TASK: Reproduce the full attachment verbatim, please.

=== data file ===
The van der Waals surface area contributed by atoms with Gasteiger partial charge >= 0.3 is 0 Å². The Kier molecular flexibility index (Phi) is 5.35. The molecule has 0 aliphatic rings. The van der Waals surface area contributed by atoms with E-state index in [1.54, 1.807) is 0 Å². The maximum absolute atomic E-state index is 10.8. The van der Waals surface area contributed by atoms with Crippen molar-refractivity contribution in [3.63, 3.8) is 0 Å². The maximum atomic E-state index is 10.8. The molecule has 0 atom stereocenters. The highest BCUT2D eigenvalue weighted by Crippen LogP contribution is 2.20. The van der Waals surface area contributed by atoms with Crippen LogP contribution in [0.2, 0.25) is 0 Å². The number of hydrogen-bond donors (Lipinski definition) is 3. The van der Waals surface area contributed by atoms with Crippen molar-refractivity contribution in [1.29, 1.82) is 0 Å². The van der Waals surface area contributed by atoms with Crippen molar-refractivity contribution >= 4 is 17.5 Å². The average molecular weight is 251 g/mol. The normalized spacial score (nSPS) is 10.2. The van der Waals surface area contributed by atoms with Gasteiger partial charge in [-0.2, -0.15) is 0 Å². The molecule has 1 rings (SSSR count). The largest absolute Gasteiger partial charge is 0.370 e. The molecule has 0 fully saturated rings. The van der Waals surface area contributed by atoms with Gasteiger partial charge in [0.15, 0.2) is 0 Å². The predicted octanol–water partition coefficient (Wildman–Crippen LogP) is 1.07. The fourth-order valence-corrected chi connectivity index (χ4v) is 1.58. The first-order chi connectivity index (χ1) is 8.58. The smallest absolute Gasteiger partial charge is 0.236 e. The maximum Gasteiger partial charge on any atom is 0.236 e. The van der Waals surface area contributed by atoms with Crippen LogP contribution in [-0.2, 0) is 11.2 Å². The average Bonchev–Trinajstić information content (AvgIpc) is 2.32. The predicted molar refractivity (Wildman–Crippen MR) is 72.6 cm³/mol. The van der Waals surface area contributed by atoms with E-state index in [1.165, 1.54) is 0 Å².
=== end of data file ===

The van der Waals surface area contributed by atoms with Gasteiger partial charge >= 0.3 is 0 Å². The Kier molecular flexibility index (Phi) is 5.35. The molecule has 0 aliphatic rings. The van der Waals surface area contributed by atoms with E-state index in [1.54, 1.807) is 0 Å². The maximum absolute atomic E-state index is 10.8. The van der Waals surface area contributed by atoms with Crippen molar-refractivity contribution in [3.63, 3.8) is 0 Å². The maximum atomic E-state index is 10.8. The molecule has 0 atom stereocenters. The highest BCUT2D eigenvalue weighted by Crippen LogP contribution is 2.20. The van der Waals surface area contributed by atoms with Crippen LogP contribution in [0.2, 0.25) is 0 Å². The number of hydrogen-bond donors (Lipinski definition) is 3. The van der Waals surface area contributed by atoms with Crippen molar-refractivity contribution in [1.29, 1.82) is 0 Å². The van der Waals surface area contributed by atoms with Crippen molar-refractivity contribution >= 4 is 17.5 Å². The average molecular weight is 251 g/mol. The normalized spacial score (nSPS) is 10.2. The van der Waals surface area contributed by atoms with Gasteiger partial charge in [-0.2, -0.15) is 0 Å². The molecule has 1 rings (SSSR count). The largest absolute Gasteiger partial charge is 0.370 e. The molecule has 0 fully saturated rings. The van der Waals surface area contributed by atoms with Gasteiger partial charge in [0.15, 0.2) is 0 Å². The predicted octanol–water partition coefficient (Wildman–Crippen LogP) is 1.07. The fourth-order valence-corrected chi connectivity index (χ4v) is 1.58. The first-order chi connectivity index (χ1) is 8.58. The smallest absolute Gasteiger partial charge is 0.236 e. The maximum Gasteiger partial charge on any atom is 0.236 e. The van der Waals surface area contributed by atoms with Crippen LogP contribution in [-0.2, 0) is 11.2 Å². The average Bonchev–Trinajstić information content (AvgIpc) is 2.32. The predicted molar refractivity (Wildman–Crippen MR) is 72.6 cm³/mol. The van der Waals surface area contributed by atoms with E-state index in [1.165, 1.54) is 0 Å².